A reflection on my new reality

by Tauri Kerr


There are no flowers without a little rain; the ups and downs of lockdown.


If someone had told me, in January, that this is how I would be spending my first year of university I would have thought they were crazy. From living a fast-paced life for two months to being forced to slow down and process my new reality, it almost feels surreal. This is certainly not how I thought this year would go, but it is all a part of life’s adventure, right?

Photo by Author

During this lockdown period, it is safe to say that my family and I have experienced a rollercoaster of emotions. We have popped champagne at the publication of my first article, we welcomed a new fur baby into our home, and I celebrated another year around the sun – my 19th birthday.


However, the cliché, “what goes up must come down” proved to be true. With a heavy heart, we had to say goodbye to our newly attained puppy, who we grew to adore unconditionally. I also attended my first virtual funeral. These experiences alone are painful but to be confined to a small house with no ability to escape these harsh realities has been the hardest.


It goes without saying that many others are experiencing their highs and lows too. It is normal and it is the journey of life. It is also safe to say that people deal with their successes and failures differently. Some people rely heavily on the presence of others as a support system – keeping their mind busy, in order to not have to deal with the happenings in their life. I would not say that I am a poster child for this type of coping mechanism, but I certainly ensure that my days are jam-packed with activities.


This means that I have had to get all types of creative over the past few weeks – knitting, gardening, dyeing my hair, googling recipes for pineapple beer and baking. You name it and I have probably given it a go!


We developed a strict schedule for weekdays that includes a time for exercise, which I have come to realise is a fantastic way to release your frustrations and it leaves you feeling as if you are on top of the world. When I say frustrations, my mind immediately leans towards family politics. No family is the same and every single one of them has a different way of functioning. Our family is no exception!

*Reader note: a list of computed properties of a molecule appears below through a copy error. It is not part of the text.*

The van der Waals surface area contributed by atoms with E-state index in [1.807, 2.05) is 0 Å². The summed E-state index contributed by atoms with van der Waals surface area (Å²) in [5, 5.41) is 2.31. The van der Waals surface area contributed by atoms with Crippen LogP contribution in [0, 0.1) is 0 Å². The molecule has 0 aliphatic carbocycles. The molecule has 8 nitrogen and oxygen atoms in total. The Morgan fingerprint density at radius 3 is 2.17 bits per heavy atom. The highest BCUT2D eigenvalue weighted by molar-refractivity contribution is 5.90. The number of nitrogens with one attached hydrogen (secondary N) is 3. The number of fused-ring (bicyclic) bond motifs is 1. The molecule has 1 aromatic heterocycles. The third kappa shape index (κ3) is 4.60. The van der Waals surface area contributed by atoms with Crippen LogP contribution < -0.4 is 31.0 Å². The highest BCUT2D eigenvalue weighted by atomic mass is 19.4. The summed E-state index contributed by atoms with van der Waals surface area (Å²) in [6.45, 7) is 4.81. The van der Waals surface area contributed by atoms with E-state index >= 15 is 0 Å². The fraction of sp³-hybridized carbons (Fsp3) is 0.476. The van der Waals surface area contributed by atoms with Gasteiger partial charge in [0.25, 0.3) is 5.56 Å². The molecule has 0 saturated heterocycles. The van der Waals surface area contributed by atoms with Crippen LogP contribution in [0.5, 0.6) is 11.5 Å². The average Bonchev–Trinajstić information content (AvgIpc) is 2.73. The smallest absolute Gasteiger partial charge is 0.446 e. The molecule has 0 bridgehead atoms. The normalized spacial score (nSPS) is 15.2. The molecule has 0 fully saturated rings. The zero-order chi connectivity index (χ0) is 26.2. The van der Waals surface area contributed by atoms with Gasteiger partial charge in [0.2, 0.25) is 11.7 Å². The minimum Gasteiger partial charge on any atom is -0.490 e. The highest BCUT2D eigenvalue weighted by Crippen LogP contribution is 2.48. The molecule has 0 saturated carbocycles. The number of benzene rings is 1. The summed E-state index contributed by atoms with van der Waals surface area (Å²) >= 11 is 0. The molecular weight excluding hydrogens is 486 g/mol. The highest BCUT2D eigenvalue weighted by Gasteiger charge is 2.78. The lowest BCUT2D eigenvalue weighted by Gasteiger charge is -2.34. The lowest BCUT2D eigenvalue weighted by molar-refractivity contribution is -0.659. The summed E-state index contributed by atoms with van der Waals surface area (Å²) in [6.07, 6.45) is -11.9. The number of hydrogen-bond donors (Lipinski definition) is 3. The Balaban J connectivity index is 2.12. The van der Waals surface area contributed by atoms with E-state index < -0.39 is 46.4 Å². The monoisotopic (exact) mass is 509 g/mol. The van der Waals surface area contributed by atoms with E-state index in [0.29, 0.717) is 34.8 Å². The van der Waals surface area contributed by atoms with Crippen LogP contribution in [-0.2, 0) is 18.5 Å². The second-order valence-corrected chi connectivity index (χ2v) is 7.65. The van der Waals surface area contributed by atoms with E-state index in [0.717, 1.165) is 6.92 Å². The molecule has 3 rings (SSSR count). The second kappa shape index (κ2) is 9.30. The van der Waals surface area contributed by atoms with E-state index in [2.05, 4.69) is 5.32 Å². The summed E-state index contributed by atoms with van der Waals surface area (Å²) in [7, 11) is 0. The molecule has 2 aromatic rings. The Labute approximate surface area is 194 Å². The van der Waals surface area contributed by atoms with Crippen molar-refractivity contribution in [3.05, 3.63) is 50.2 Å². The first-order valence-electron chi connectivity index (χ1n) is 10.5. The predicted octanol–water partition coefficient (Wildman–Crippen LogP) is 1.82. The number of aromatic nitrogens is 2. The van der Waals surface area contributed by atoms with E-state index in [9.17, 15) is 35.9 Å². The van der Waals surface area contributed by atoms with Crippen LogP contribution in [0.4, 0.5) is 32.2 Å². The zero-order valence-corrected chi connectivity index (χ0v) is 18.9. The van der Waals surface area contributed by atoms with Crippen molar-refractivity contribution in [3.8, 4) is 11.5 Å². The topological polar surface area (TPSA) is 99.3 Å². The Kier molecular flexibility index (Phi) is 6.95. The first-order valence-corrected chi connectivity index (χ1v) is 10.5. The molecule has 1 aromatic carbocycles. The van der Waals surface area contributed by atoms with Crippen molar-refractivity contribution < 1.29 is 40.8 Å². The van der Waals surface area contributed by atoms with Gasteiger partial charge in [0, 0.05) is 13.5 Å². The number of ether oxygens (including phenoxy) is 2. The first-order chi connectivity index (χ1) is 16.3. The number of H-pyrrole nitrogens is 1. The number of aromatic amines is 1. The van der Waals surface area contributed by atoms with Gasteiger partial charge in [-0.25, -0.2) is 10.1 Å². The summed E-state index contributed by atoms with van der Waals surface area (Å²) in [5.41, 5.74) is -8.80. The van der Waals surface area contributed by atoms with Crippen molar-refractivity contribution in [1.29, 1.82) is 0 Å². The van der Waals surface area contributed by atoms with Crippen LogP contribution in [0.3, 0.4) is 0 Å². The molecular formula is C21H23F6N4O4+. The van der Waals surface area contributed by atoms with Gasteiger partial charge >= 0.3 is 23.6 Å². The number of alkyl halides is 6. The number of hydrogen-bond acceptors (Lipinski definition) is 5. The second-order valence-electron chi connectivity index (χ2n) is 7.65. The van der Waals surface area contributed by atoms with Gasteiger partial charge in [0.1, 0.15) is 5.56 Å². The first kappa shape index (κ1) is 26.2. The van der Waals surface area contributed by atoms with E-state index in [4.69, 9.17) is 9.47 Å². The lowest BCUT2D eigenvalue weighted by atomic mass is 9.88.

I spent my high school years in boarding school. Because of this my mother says I moved out the house at 13 years old and I have not really looked back since. To an extent, she is not wrong. Unfortunately, this means that I have not spent as much time with my siblings as I could have. This time apart has meant that I do not know them at all. My patience runs thin with them, which has become evident over these few weeks.


Having said this, every situation is dependent on your reaction to it. The twins have grown up without their older sister present, seeing as when I left for high school, they were only starting their first year of primary school. I am starting to see this lockdown period as a blessing in disguise. It has enabled me to reconnect with my siblings who, I am beginning to realise, are not little kids anymore.


My 19th birthday was certainly not what I had expected it to be. In the days leading up to my big day, I was dreading it. I already felt like 19 was an arb year to celebrate and on top of that, I had nowhere to go. Despite all of this, it ended up being one of the best birthdays I have ever had.


We baked an Oreo cheesecake… and scones… and made lemon curd. I had an influx of messages and video calls throughout the day and I felt more loved than ever. This birthday made me realise, yet again, that life is all about perspective.


Finding things to do that make my soul feel at peace has been my goal. I have learnt more about myself recently than I have in the past 19 years. I am learning how to soothe the ball of anxiety that occasionally sits in the pit of my stomach, I am learning how to be more patient and I am discovering that it is okay to feel sad but you also do not have to have a reason to be happy. All feelings are valid, especially during lockdown.


Sometimes making the most of your time can simply mean just getting through the day. Give your siblings a hug, tell your parents you love them, cuddle your pets and most importantly, give yourself a break.

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Rhodes University (UCKAR), Makhanda (Grahastown), Eastern Cape

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